Recently, I had the opportunity to do a Wharton Lifelong Learning session with some of our alumni in Sao Paulo. It gave me a chance to step back and think about how dramatically the technology and policy environments I study have changed in just a few years. I used to think the big-picture context was the digital revolution. Now, I believe, we should be talking about what comes after it.

PCs, digital communications networks and information-based products such as packaged software and DVDs have become essential in virtually every major industry over the past 30 years. Yet we’re quickly moving beyond them.

There are already almost as many smartphones and tablets in use worldwide than PCs: more than 1.6 billion. [Editor’s note: Gartner estimates the global installed base of PCs to be about 1.63 billion units].That’s astonishing when you realize the first mass-market smartphone, the iPhone, is only six years old. Meanwhile, the landline, circuit-switched phone system that connected the world and provided the foundations for the Internet is dying. Today, three fourths of U.S. households get their primary phone service from wireless devices or Internet Protocol technology, and the same pattern is repeating around the world. Finally, information products are giving way to information services, built on top of cloud computing platforms. Already, more than half of all public Internet traffic in the world is streaming video.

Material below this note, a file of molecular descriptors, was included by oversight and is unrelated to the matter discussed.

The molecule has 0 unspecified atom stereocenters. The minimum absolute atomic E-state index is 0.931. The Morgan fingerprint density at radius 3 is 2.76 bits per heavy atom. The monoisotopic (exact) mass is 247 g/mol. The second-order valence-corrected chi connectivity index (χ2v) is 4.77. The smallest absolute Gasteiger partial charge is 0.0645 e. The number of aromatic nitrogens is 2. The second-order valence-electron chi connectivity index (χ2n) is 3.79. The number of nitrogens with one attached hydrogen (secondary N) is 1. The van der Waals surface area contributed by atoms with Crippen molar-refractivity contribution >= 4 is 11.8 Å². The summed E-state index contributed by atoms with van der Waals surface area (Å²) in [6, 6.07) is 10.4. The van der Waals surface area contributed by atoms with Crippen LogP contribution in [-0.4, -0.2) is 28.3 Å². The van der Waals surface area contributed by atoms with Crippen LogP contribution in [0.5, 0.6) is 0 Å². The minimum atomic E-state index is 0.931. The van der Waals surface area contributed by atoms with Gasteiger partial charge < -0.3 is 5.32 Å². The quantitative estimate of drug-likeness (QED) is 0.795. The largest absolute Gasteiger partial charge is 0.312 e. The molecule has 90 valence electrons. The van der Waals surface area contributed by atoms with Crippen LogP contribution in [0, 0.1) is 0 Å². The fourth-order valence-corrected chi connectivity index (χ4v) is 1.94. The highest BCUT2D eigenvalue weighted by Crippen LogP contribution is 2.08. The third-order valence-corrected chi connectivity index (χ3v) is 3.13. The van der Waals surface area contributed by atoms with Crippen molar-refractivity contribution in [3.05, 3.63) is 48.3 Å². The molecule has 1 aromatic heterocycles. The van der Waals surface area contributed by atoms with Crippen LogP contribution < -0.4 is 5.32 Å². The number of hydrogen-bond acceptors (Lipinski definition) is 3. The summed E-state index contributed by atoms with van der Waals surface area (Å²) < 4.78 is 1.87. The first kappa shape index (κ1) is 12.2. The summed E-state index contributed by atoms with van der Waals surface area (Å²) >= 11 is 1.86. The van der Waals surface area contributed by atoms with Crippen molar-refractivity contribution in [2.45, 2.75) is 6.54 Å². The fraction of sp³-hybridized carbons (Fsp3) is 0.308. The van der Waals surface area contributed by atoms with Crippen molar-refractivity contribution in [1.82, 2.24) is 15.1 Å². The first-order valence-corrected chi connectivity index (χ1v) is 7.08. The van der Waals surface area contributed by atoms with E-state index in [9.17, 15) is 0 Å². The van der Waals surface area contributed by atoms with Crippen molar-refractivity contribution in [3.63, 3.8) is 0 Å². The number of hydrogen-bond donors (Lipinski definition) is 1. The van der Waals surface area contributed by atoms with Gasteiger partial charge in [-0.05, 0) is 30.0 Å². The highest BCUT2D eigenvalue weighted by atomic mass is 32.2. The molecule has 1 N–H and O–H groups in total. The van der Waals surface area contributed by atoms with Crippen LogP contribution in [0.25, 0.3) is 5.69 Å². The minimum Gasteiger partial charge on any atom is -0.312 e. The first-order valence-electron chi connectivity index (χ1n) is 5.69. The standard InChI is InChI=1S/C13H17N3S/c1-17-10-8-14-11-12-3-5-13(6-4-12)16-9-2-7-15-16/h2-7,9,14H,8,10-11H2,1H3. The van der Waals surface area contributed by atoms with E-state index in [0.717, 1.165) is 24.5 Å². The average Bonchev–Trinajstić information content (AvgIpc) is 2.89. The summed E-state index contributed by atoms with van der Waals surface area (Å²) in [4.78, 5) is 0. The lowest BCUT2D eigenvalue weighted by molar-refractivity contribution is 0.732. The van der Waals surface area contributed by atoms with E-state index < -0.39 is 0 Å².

These three trends—the rise of mobile and connected devices, the emergence of a broadband network of networks and the growth of digital services—are synergistic. They feed on one another.

IBM CEO Thomas Watson believed worldwide demand was for five computers.

IBM CEO Thomas Watson believed worldwide demand was for five computers.

This creates huge opportunities for rapid growth. Take Supercell, a mobile games company based in Finland. In summer 2012, just two years after it was founded, it launched its first two games. By the end of 2012, its revenues were more than $100 million. In the first quarter of 2013, the company hit $179 million in revenues and $104 million in net profits. Last month, Softbank in Japan acquired a 51 percent stake for $1.53 billion in cash. And keep in mind, Supercell makes games that are free to play and generate revenues in small amounts through digital sales of virtual goods.

The danger is that just as companies can become big fast, they can also become small fast. With Nokia and Blackberry, we’ve already seen market-leading companies collapse in just a few years.

The problem is that it’s extremely hard for us to appreciate the scope of exponential change in technology.

In 1943, IBM CEO Thomas Watson said that he thought there was demand for five computers in the world. Based on the population at the time, that’s a ratio of devices to people of 0.000000002. In 1980, McKinsey & Co. estimated potential U.S. demand for mobile phones at 900,000 users, which is a ratio of 0.004 devices per person. (That underestimated the market by a factor of about 300.) In 2000, at the height of personal computer era, there were roughly 600 million PCs in a world of 6 billion people, a ratio of 0.1. At every point, our assumptions about the future proved wildly wrong.

Today, we’re at about one connected device per human on the planet. In 2020, according to Ericsson, there will be 50 billion connected devices. With a projected population of 8 billion, that implies a ratio of 6.5 devices per human. That’s nine orders of magnitude growth in less than 80 years.

And we keep assuming all the change is in the past!

The digital revolution gave us the world we live and work in today. But our task is to define the world of tomorrow.